Protesters flood City Hall over Ferguson decision

Bernardine Dohrn, right, joins sit-in at City Hall on Tuesday. Photo Credit: Dan Zar

Bernardine Dohrn, right, joins sit-in at City Hall on Tuesday. Photo Credit: Dan Zar

The morning after mass protests in Ferguson and across the country, protestors flooded the fifth floor foyer in front of Mayor Rahm Emanuel’s City Hall office, demanding reform in the police treatment of black Chicagoans.

“We’re calling on Mayor Rahm Emanuel, as one of the most powerful Democrats in this country to take a stand,” said Charlene Carruthers, national coordinator of Black Youth Project 100. “The city council is complicit because they can do something.”

A grand jury in Missouri Monday night announced its decision not to indict Darren Wilson, 28, the Ferguson police officer who shot and killed Michael Brown, 18, an unarmed black man, in early August. The protests that followed gained national attention.

Monday night, protests erupted again in Ferguson and other major cities across the country, including Chicago. While protests in Ferguson turned violent, including the torching of police cars and other buildings, protests in Chicago remained peaceful. Tear gas was used in Ferguson less than an hour after the decision at around 8:20 p.m.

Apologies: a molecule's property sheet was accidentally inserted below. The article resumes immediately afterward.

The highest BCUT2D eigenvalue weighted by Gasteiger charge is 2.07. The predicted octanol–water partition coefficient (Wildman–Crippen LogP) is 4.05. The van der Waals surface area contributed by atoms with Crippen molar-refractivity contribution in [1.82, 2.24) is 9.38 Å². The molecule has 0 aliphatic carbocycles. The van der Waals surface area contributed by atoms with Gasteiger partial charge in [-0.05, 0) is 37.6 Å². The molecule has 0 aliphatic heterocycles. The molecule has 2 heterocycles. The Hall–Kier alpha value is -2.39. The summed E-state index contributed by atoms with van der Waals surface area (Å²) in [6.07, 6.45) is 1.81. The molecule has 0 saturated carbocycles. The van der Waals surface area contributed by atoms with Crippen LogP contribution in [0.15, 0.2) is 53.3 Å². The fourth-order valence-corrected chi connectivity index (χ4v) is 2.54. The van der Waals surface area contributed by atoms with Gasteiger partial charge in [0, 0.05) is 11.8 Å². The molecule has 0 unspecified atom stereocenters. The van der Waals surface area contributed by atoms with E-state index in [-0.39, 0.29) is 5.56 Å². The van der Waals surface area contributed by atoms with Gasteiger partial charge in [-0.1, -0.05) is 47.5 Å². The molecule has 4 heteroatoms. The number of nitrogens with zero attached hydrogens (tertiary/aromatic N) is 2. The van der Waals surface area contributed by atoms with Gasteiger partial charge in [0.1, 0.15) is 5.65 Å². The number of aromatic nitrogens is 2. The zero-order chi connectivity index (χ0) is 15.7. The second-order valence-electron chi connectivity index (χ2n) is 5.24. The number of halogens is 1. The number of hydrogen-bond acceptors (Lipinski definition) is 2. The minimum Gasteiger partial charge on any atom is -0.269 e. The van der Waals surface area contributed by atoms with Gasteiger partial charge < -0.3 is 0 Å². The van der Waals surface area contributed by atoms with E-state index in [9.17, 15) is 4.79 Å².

More than 100 people, mostly young, filled Chicago’s City Hall, their chants echoing through the building. Bordered by police officers, they sat in through the morning, planning to stay for 28 hours – 1 p.m. Wednesday – the same amount of time, the group claims a member of U.S. law enforcement kills a black citizen. It’s unknown if protestors will be allowed in City Hall overnight. While Emanuel was in City Hall early Tuesday, police were unsure if he was still in the building when the protests occurred.

The crowd featured a variety of activists, from students, to the Revolutionary Communist Party, to Bernardine Dohrn, a member of the Weather Underground, a radical group known for bombing government buildings in the late 60s.

Protestors called for demilitarization of police forces, legalization of marijuana, Department of Justice oversight of police departments, and an independent citizen review board, which would have subpoena power and a budget.

“It’s our duty to fight, it’s our duty to win, we have nothing to lose but our chains,” Protestors shouted before falling to the floor, holding hands.


By: Maria Castellucci, Elizabeth Earl, Andrew Fair, Kaley Fowler, Kaitlin Lounsberry, Colin Petersen, Hannah Rajnicek, Colin Stepek and Dan Zar.

Posted by on November 25, 2014. Filed under Editor's Choice, Justice, Politics is Local. You can follow any responses to this entry through the RSS 2.0. Both comments and pings are currently closed.